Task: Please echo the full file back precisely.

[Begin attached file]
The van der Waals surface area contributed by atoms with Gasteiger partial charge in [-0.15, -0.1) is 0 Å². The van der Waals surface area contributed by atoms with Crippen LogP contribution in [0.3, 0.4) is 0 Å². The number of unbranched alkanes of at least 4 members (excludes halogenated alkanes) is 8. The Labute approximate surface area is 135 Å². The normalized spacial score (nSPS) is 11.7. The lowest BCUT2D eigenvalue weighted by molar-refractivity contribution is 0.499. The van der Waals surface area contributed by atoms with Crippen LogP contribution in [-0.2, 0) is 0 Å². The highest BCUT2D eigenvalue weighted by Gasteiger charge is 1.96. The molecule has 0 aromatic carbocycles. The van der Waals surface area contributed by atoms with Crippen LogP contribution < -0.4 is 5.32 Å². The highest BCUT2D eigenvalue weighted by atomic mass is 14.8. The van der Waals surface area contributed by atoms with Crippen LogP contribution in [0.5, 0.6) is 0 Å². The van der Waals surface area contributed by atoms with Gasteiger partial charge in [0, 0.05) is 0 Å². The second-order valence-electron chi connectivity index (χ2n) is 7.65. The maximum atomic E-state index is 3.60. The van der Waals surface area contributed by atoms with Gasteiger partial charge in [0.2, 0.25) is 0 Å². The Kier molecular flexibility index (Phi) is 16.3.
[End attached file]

The van der Waals surface area contributed by atoms with Gasteiger partial charge in [-0.15, -0.1) is 0 Å². The van der Waals surface area contributed by atoms with Crippen LogP contribution in [0.3, 0.4) is 0 Å². The number of unbranched alkanes of at least 4 members (excludes halogenated alkanes) is 8. The Labute approximate surface area is 135 Å². The normalized spacial score (nSPS) is 11.7. The lowest BCUT2D eigenvalue weighted by molar-refractivity contribution is 0.499. The van der Waals surface area contributed by atoms with Crippen LogP contribution in [-0.2, 0) is 0 Å². The highest BCUT2D eigenvalue weighted by Gasteiger charge is 1.96. The molecule has 0 aromatic carbocycles. The van der Waals surface area contributed by atoms with Crippen LogP contribution < -0.4 is 5.32 Å². The highest BCUT2D eigenvalue weighted by atomic mass is 14.8. The van der Waals surface area contributed by atoms with Crippen LogP contribution in [0.5, 0.6) is 0 Å². The van der Waals surface area contributed by atoms with Gasteiger partial charge in [0, 0.05) is 0 Å². The second-order valence-electron chi connectivity index (χ2n) is 7.65. The maximum atomic E-state index is 3.60. The van der Waals surface area contributed by atoms with Gasteiger partial charge in [0.2, 0.25) is 0 Å². The Kier molecular flexibility index (Phi) is 16.3.